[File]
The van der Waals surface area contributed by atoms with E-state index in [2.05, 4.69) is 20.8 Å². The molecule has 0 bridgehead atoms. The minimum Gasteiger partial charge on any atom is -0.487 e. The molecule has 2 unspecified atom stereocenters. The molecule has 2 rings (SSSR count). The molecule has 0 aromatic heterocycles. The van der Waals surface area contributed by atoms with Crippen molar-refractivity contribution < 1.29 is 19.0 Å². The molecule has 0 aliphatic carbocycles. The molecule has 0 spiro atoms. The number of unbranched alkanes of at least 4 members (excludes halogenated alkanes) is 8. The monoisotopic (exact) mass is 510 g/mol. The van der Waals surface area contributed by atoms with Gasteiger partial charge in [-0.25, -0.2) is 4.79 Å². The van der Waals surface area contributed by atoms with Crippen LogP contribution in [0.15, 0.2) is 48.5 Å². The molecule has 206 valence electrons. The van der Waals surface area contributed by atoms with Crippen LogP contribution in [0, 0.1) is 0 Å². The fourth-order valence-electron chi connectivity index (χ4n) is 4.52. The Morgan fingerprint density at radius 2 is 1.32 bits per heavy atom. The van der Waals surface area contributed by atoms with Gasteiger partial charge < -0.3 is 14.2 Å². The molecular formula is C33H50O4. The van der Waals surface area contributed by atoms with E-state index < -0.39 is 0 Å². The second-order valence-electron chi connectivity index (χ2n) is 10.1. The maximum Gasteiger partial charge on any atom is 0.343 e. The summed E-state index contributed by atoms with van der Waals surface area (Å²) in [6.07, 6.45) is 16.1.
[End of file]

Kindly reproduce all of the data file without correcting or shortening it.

The van der Waals surface area contributed by atoms with E-state index in [2.05, 4.69) is 20.8 Å². The molecule has 0 bridgehead atoms. The minimum Gasteiger partial charge on any atom is -0.487 e. The molecule has 2 unspecified atom stereocenters. The molecule has 2 rings (SSSR count). The molecule has 0 aromatic heterocycles. The van der Waals surface area contributed by atoms with Crippen molar-refractivity contribution < 1.29 is 19.0 Å². The molecule has 0 aliphatic carbocycles. The molecule has 0 spiro atoms. The number of unbranched alkanes of at least 4 members (excludes halogenated alkanes) is 8. The monoisotopic (exact) mass is 510 g/mol. The van der Waals surface area contributed by atoms with Gasteiger partial charge in [-0.25, -0.2) is 4.79 Å². The van der Waals surface area contributed by atoms with Crippen LogP contribution in [0.15, 0.2) is 48.5 Å². The molecule has 206 valence electrons. The van der Waals surface area contributed by atoms with Crippen LogP contribution in [0, 0.1) is 0 Å². The fourth-order valence-electron chi connectivity index (χ4n) is 4.52. The Morgan fingerprint density at radius 2 is 1.32 bits per heavy atom. The van der Waals surface area contributed by atoms with Gasteiger partial charge < -0.3 is 14.2 Å². The molecular formula is C33H50O4. The van der Waals surface area contributed by atoms with E-state index < -0.39 is 0 Å². The second-order valence-electron chi connectivity index (χ2n) is 10.1. The maximum Gasteiger partial charge on any atom is 0.343 e. The summed E-state index contributed by atoms with van der Waals surface area (Å²) in [6.07, 6.45) is 16.1.